A United Nations fact-finder visited a remote reserve in northwest Manitoba on Saturday as part of a nine-day visit to Canada, looking into what have been called "Third World living conditions" for some of Canada’s aboriginal communities.

Law professor James Anaya, the UN's special rapporteur on indigenous rights, started his day Saturday in Winnipeg, then travelled to Pukatawagan, a remote Cree reserve with more than 2,500 people.

In some cases, families of 15 are living in three-bedroom homes. Some of the houses on the reserve are infested with bed bugs and have mould issues.

In one home, an elderly diabetic woman who lost a leg and relies on her family to help care for her lives with no running water.

"She’s asked for many years to get help to fix her home and it’s not being helped," chief Arlen Dumas told CTV News. "She wants to have a proper place for herself…"

Dumas said his community’s problems are not unique and can be found on other reserves across Canada. Many reserves are overcrowded, lack adequate housing, and there are not enough jobs for the growing population.

"We want to provide for our children and our future generations and we need to do that in the proper way," Dumas said.

Dumas said new mining projects are being developed in Manitoba on what he considers treaty land -- and those projects are stripping away resources from his people.

Earlier this year Anaya filed a special report to the UN General Assembly on "Extractive industries and indigenous people," that endorsed the concept of free and informed consent for such operations of indigenous lands.

"In many cases indigenous people are open to discussions about extraction of natural resources from their territories in ways beneficial to them and respectful of their rights," the report says.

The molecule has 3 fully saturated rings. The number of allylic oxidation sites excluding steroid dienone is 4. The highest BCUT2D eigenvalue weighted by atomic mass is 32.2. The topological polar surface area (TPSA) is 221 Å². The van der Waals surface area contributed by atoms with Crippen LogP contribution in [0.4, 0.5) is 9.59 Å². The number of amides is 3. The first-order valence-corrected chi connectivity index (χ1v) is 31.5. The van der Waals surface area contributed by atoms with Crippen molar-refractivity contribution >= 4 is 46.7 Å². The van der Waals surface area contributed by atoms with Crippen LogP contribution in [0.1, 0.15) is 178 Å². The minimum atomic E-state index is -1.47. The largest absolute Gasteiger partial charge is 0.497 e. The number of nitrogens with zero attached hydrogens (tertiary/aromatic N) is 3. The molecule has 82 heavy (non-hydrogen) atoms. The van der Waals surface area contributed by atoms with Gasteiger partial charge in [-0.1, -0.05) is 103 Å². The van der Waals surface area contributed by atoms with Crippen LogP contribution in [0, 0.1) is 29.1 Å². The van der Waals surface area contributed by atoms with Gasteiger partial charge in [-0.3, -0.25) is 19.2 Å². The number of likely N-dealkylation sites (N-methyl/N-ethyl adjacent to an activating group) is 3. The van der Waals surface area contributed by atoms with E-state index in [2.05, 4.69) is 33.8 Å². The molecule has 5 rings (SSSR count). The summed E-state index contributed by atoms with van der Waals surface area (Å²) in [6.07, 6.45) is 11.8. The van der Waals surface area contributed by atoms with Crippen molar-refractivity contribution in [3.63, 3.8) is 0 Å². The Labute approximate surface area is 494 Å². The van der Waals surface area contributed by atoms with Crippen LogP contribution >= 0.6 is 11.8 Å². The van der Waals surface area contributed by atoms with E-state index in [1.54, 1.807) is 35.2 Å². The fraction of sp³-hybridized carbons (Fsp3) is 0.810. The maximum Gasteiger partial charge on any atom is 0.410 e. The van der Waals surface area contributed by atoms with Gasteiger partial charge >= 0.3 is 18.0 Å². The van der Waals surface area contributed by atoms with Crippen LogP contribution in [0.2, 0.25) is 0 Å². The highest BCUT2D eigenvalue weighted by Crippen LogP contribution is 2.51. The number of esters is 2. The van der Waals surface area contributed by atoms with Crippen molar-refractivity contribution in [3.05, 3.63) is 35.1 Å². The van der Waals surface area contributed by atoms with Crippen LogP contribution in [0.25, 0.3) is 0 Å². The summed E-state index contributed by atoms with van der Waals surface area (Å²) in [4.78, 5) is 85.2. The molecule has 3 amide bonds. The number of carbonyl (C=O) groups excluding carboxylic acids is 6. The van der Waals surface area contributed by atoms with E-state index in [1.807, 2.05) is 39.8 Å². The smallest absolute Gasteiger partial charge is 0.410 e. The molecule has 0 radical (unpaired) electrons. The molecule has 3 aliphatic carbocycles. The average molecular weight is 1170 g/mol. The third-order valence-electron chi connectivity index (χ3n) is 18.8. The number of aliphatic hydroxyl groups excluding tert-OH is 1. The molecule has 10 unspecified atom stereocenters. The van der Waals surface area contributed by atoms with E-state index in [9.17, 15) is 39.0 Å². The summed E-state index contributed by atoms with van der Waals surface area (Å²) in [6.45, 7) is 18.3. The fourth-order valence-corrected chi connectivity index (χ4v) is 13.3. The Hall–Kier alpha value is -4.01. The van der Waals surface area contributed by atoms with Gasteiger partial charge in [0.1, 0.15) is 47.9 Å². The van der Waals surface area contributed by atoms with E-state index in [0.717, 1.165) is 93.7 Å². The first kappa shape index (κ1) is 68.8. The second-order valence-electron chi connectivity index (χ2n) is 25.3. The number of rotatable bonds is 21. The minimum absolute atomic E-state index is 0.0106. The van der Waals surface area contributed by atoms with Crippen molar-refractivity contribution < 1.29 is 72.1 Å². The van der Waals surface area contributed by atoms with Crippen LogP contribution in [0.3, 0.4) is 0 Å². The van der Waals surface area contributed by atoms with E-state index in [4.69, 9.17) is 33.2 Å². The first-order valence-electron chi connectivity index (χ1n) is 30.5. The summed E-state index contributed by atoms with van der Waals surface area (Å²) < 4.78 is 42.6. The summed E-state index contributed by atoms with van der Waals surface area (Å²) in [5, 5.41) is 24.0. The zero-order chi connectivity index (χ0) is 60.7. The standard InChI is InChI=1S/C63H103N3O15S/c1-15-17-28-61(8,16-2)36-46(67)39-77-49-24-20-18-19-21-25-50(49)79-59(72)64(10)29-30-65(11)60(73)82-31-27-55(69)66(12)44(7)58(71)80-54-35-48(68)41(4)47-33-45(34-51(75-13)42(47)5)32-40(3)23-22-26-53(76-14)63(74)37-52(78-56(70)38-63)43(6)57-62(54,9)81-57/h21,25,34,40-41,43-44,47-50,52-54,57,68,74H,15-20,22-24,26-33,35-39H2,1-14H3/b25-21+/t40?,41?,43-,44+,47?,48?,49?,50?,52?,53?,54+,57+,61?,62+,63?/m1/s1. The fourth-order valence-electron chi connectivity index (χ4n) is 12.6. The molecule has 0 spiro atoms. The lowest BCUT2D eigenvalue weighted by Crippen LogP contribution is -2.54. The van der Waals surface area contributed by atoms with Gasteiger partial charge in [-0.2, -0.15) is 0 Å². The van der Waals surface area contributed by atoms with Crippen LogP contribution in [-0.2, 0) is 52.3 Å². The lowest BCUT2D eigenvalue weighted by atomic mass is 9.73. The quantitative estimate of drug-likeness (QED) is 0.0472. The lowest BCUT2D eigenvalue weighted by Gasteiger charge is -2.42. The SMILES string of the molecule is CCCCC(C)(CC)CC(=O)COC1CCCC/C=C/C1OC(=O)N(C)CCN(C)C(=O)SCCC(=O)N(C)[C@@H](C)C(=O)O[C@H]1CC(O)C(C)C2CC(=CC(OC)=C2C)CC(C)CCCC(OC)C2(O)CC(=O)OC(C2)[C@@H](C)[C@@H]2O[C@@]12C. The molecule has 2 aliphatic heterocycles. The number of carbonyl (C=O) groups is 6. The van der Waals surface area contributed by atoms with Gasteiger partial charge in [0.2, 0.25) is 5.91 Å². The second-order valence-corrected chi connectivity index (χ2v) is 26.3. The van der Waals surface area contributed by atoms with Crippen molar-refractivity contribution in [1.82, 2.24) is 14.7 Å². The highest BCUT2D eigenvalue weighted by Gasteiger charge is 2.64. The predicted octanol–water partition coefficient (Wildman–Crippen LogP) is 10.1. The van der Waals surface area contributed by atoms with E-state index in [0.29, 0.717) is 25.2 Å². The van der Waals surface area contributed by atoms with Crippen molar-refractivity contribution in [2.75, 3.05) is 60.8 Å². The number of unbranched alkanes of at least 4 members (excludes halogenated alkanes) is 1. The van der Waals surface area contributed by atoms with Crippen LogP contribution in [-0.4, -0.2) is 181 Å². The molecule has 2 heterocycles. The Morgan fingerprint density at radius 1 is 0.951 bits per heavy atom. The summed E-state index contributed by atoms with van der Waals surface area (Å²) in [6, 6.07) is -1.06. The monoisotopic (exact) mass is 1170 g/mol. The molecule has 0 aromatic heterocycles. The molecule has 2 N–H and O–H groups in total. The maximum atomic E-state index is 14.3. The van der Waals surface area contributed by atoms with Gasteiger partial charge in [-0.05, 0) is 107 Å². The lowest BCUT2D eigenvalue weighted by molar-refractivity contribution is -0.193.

Anaya's report said the interests of the mining and natural resource industries and those of aboriginals are not always at odds with each other. "A number of situations have been brought to the attention of the special rapporteur in which indigenous peoples have agreed to industrial-scale resource extraction within their territories."

The report says, however, that there are "certainly cases" in which resource mining is "simply incompatible with indigenous peoples' own aspirations."

The federal government will have the opportunity to respond to a preliminary version of Anaya’s findings next week, before a final report is presented to the UN next year.

The report will include recommendations for Ottawa, First Nations, and possibly other groups. The report is non-binding, but First Nations leaders in Canada believe it will bring to light some of the unacceptable living conditions on reserves.

Anaya’s visit to Pukatawagan is part of a nine-day visit to Canada. He’s already visited Ontario, Quebec, British Columbia and Alberta. He will wrap up his tour Sunday by visiting two communities in Saskatchewan.

Other concerns include education and justice

Earlier Saturday, Anaya was in downtown Winnipeg where he was greeted by members of the First Nation community at the intersection of Portage Avenue and Main Street. The event temporarily shut down traffic at the busy intersection.

"The world needs to see that we are still caught in this colonial paradigm and that we are doing our best to break through," Derek Nepinak, the Grand Chief of the Assembly of Manitoba Chiefs, told CTV News.

Anaya heard many concerns at the welcoming event, including the issue of missing and murdered aboriginal women.

"It needs to be on the priority list," Jo Seenie, who was at the event, told CTV Winnipeg on Saturday. "How can anyone imagine how women can disappear, never to be found?"

Anaya head comments about the state of on-reserve schools, and how they lag behind those in the provincial system.

"Everyone knows that to be in university, you need a higher level of sciences and maths and that’s not something we enjoy on the reserve," said Jeremy McKay, a university student.

Anaya has waited more than year to officially travel to Canada on behalf of the UN. He first requested permission for the fact-finding mission in February 2012.

With reports from CTV’s Jill Macyshon and CTV Winnipeg